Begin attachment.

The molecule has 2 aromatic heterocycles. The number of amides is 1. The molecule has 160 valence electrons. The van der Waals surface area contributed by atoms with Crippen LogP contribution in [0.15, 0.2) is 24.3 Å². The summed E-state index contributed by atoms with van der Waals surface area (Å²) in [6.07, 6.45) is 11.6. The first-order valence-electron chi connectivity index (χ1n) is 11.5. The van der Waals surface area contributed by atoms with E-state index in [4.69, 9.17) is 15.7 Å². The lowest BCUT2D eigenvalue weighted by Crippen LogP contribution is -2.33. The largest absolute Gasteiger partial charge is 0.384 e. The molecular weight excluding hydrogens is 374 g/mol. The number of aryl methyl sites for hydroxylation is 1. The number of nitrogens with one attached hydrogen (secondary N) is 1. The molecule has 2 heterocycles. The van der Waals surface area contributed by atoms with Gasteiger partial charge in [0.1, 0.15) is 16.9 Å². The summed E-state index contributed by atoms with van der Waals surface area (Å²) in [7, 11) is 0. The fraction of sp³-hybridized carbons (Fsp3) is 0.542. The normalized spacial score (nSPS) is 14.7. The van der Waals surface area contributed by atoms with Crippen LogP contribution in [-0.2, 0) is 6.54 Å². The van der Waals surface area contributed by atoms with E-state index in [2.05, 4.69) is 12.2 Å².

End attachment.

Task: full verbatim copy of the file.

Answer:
The molecule has 2 aromatic heterocycles. The number of amides is 1. The molecule has 160 valence electrons. The van der Waals surface area contributed by atoms with Crippen LogP contribution in [0.15, 0.2) is 24.3 Å². The summed E-state index contributed by atoms with van der Waals surface area (Å²) in [6.07, 6.45) is 11.6. The first-order valence-electron chi connectivity index (χ1n) is 11.5. The van der Waals surface area contributed by atoms with E-state index in [4.69, 9.17) is 15.7 Å². The lowest BCUT2D eigenvalue weighted by Crippen LogP contribution is -2.33. The largest absolute Gasteiger partial charge is 0.384 e. The molecular weight excluding hydrogens is 374 g/mol. The number of aryl methyl sites for hydroxylation is 1. The number of nitrogens with one attached hydrogen (secondary N) is 1. The molecule has 2 heterocycles. The van der Waals surface area contributed by atoms with Gasteiger partial charge in [0.1, 0.15) is 16.9 Å². The summed E-state index contributed by atoms with van der Waals surface area (Å²) in [7, 11) is 0. The fraction of sp³-hybridized carbons (Fsp3) is 0.542. The normalized spacial score (nSPS) is 14.7. The van der Waals surface area contributed by atoms with Crippen LogP contribution in [-0.2, 0) is 6.54 Å². The van der Waals surface area contributed by atoms with E-state index in [2.05, 4.69) is 12.2 Å².